Your level of daily activity and movement will likely dictate whether leather or neoprene is a good choice. No matter which leather you go with, there will be a “break-in” period as the leather gets adjusted to the contours of your body.

A leather backpad can be a comfortable choice to mount a polymer holster shell. It also has the lasting power of a strong material that can withstand the daily abuses heaped upon it.

Neoprene backing for hybrid holsters has more sweat absorption.

If you are active on a daily basis -- running around, moving for extended periods of time, a neoprene backing may be ideal. It's soft, comfortable, conforms well to your body, and makes a great padding layer for an inside the waistband CCW holster.

Hybrid Holster Reinforcing Layers -- What They Do

hybrid holster base layering for concealed carry quality

The reinforcement layer is meant to allow enough bend to conform the holster to your body but return to its original shape when not needed.

For hybrid holsters that use a thick leather backpad, that is generally the reinforcing layer. For synthetic materials like neoprene, they need support in order to maintain their shape and keep tight retention over the handgun.

Some manufacturers use an ABS core as the reinforcing layer.

ABS stands for Acrylonitrile-Butadiene-Styrene. it's a semi-rigid, bendable material that maintains an overall shape very well. It conforms almost as good as leather. When used as a reinforcing layer, an ABS core can help keep the hybrid holster's form much longer.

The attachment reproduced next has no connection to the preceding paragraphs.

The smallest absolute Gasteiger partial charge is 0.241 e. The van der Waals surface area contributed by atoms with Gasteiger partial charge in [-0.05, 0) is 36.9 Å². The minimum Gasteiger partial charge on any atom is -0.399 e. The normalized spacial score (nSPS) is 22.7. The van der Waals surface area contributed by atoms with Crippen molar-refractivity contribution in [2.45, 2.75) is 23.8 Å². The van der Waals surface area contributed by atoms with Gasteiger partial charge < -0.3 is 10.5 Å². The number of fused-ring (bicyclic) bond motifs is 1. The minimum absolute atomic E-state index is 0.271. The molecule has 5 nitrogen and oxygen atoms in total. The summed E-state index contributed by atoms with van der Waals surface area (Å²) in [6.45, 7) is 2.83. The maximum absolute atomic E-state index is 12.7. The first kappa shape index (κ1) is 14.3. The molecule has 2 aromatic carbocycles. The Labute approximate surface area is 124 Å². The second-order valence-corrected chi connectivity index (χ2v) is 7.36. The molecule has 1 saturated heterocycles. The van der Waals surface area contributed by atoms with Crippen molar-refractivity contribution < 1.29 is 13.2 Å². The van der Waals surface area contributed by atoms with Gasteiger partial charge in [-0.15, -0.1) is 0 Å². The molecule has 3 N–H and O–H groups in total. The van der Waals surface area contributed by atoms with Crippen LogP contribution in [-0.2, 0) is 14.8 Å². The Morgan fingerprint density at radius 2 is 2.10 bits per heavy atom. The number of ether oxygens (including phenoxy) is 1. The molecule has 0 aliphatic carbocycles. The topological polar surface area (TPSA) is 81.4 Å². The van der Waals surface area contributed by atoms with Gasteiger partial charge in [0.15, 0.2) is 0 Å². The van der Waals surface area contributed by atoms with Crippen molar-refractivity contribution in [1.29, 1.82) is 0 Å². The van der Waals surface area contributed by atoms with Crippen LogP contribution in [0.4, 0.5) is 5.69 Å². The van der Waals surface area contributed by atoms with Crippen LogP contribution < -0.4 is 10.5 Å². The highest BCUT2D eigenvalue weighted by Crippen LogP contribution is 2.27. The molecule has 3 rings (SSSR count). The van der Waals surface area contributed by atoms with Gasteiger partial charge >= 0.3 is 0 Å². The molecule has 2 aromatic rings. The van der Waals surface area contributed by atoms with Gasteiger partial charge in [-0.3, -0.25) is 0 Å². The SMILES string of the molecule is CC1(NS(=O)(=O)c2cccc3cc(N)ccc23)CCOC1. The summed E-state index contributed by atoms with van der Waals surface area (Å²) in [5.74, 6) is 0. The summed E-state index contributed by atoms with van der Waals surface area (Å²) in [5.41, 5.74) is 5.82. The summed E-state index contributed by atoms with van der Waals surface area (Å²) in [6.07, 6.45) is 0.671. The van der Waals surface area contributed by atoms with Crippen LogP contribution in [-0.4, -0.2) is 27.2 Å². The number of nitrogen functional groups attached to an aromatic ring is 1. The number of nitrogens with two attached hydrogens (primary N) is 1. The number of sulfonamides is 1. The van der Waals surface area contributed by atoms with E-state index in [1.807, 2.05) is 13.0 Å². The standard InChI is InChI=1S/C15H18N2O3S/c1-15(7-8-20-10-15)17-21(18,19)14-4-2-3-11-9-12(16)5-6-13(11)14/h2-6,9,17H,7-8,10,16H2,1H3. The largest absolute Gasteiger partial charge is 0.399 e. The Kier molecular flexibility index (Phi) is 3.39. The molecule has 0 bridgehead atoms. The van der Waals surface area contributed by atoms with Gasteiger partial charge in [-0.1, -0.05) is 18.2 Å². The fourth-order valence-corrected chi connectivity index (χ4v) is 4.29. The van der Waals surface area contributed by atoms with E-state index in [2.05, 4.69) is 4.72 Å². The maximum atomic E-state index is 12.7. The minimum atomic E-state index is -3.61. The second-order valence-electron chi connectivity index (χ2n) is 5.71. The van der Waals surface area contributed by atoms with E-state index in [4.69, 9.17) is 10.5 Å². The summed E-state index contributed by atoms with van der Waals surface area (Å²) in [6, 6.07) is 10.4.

Another popular reinforcement material for hybrid holsters is spring-steel.

Spring steel is a thin layer of steel that is bendable but snaps back to its original shape -- ideal for hybrid holsters.

When placed between a comfortable backpad material like neoprene and a supporting durable protective top layer, spring-steel can accomodate the retention of a handgun very well.

This means when you draw your handgun from your IWB concealed carry holster, your holster bends with the draw. When you reholster, the gun is kept tightly retained between the spring-steel and the polymer gun shell.

Top Protective Layers for Hybrid Holsters

Neoprene is lightweight and sweat absorbant. Spring steel keeps the holster's form while giving it some bend. But these two layers would be lost without a good polymer protective layer.

The polymer protective layer is the top most layer facing outwards. It has to protect against abrasions and scratches from normal wear-and-tear on the hybrid holster.

High Retention Polymer Shells for Hybrid Holsters

hybrid holster shells for high retention and quality

One of the best aspects of hybrid holsters is the high retention they keep over the firearm.